It took more than 2.5 years of living in Charleston for me to finally make it to Folly Beach.

I know, I know what you’re thinking. “Umm, what?! Folly Beach is the most popular beach in the Charleston area!” It’s probably the first place both residents and visitors head to on a warm sunny day. A wide sandy beach, a collection of eclectic shops and restaurants, and an excellent surf, it certainly has a lot to draw you in.

Perhaps it was because I was living all the way on the other side of the peninsula, across two bridges in Mount Pleasant. I never found myself making the “far” trek out to Folly. Sullivan’s Island and Isle of Palms were my beaches of choice.

Then I moved downtown, and soon my new roommate and (now) good friend Laura introduced me to shark tooth hunting.

She’s been doing this for a lot longer and has a giant jar full of her little treasures. She even makes jewelry with them, like this badass shark tooth necklace she made for me.

She’s pretty darn crafty, right? Here’s a really bad selfie of me wearing the necklace.


I am definitely a total novice (n00b if you will), and everything I know I’ve learned from Laura the Great. But here are my tips for finding elusive shark teeth on Folly:

Where on Folly: I generally stay on the west side of Folly Beach: take Folly Road all the way down, then take a right onto Ashley Ave. I’ll start at 6th or 7th Ave, then work my way down toward Folly Beach County Park.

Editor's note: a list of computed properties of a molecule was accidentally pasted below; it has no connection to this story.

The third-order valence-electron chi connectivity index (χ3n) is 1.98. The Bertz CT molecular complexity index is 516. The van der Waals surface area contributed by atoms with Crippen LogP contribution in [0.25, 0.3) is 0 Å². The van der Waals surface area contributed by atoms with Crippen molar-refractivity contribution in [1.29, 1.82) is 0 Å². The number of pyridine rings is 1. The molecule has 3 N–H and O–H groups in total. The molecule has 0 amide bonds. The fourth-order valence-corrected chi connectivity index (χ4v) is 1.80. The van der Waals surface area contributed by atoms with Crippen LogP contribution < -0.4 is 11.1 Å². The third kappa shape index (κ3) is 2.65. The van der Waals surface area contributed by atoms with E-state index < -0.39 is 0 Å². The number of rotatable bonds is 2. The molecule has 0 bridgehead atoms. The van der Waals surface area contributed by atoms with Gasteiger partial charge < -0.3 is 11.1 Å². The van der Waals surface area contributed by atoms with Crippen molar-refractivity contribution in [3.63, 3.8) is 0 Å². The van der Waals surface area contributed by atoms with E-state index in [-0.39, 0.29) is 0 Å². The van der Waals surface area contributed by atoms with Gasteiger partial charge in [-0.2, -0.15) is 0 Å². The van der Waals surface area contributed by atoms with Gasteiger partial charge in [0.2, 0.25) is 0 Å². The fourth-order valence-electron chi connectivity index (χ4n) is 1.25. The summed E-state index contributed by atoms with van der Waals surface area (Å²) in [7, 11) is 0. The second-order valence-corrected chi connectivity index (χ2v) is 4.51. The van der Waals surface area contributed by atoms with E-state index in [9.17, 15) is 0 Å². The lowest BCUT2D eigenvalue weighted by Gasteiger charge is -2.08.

Where to look: I’ve found most of mine along tide lines–nestled among the gatherings of shells and debris, or by the water’s edge. Keep a sharp eye out for black triangular shapes or the rough texture of the tooth’s base. It’s easier for me to find them on wet sand, because the sun will glint off the polished black texture and tip me off.

When to look: The key is to go during low tide, when the water has pulled back from the shore, exposing more of the debris left behind in the sand. You can easily Google tide schedules, or just bookmark a tide chart website, like this one.

It’s difficult at first. It takes a lot of patience, practice, and technique to train your eyes to pick out the shape and texture of shark teeth against all the sand and shell debris. My first few times, I was picking up anything that was black and remotely triangular, and facing lots of disappointment. I’m still not very good at it, but I’m slowly building a tiny collection.

Again, I am not a pro, so if you’re looking for expert shark tooth hunting tips, I’m sorry, this is not the right place. But I hope you still enjoyed the little tidbits I shared, and that perhaps you were inspired to hunt shark teeth yourself! Please do share!

P.S. My friend Laura is not only a seasoned shark tooth hunter, but also an extremely talented photographer and sunset chaser. Check out her amazing photography on Instagram!